The NSW coalition (Liberal/Nationals) suffered further embarrass- ment this week after its ‘Gateway Process,’ which assesses mining proposals on strategic agricultural land, saw two of the six panel members resign.
According to The Australian (Newscorp), the NSW Farmers Association questioned the independence of the government- appointed panel’s chairman Terry Short, a soil expert, who had to declare an interest in two of the three applications being assessed by the panel.
In addition, Greens NSW MP Jeremy Buckingham put the boot in on fossil fuel lobbyists; he said Mr Short and his panel were forced to grant a ‘Conditional Gateway Certificate’ for a mine in the Bylong Valley west of Newcastle, despite assessing the mine as failing 12 out of 13 criteria. ‘It’s ludicrous that the Bylong mine failed 12 out of 13 criteria, and the Spur Hill mine that failed nine out of 11 criteria, are still granted a certificate and progress to the next stage of planning assessment.’
This again casts doubt over this government’s credibility and its continuous bleating of having the ‘toughest CSG regulations in the country.’ Mr Stoner’s office again offered up that rhetoric in reply to The Echo when asked what he will bring to the north coast as its minister.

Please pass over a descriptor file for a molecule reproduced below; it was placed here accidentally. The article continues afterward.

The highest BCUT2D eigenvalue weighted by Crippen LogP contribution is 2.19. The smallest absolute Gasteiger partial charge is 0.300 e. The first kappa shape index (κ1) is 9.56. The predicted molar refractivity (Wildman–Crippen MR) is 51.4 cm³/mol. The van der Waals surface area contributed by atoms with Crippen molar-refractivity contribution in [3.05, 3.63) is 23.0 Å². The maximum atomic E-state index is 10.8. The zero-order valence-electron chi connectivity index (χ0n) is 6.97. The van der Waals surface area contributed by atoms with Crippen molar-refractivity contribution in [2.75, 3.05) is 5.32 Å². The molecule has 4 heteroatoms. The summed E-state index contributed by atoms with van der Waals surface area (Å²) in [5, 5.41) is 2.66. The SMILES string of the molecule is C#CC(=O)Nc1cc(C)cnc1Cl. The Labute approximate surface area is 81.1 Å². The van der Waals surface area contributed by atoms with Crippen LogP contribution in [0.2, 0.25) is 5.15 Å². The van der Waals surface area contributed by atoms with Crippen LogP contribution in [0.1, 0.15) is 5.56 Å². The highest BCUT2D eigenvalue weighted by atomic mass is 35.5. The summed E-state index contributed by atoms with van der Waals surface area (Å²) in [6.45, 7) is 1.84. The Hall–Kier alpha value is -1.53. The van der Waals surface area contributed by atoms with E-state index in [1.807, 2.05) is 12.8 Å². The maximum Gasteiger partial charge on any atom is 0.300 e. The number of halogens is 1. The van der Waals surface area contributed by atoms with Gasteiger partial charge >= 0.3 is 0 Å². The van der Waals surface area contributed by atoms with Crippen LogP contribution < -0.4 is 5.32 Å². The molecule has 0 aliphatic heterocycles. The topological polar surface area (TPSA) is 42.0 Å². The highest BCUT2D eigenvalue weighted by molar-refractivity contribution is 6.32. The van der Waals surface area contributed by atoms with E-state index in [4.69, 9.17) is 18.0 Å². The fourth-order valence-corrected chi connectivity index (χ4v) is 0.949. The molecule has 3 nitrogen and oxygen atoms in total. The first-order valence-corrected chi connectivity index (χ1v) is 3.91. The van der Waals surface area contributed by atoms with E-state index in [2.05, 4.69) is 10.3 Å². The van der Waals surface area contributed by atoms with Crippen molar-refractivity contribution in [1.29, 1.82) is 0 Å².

In return, The Echo suggested to Mr Stoner’s office perhaps the present safeguards weren’t working given the overwhelming protests by farmers at Bentley, Leard, The Pilliga and other min- ing sites. The Echo then asked if the minister would intervene and stop Metgasco’s plans at Bentley given the public outcry.
Unsurprisingly there has been no reply – The Echo understands the Bentley land earmarked for fracking is owned by a high-profile Nationals Party member, as was the case in Glenugie.
Ah, the colony of NSW. Bound to serve at the Queen’s pleasure since 1788, it has a long rich history of free-trade barbarism and territories won and lost.
With bloodied battles, treachery, deal making and women and wine, it would make a great HBO series.
The script reads: Within two years in office and after 16 years of Labor, the coalition led by lord Baz has proved it too is a victim of the dark forces against democracy: lobbyists.
Lord Baz throws himself on his sword after being ICACked and while the blood still flows, his round table must quickly regroup to an- nounce nervously that it will restore honesty and trust in government. Ha! Regardless of the myth of political integrity, just who are these loose rabble of coalition shark bait in the NSW lower house ? (The lower house is the Legislative Assembly; the upper house is the Legislative Council and can veto the lower house.)
Mike Baird (Liberal) Premier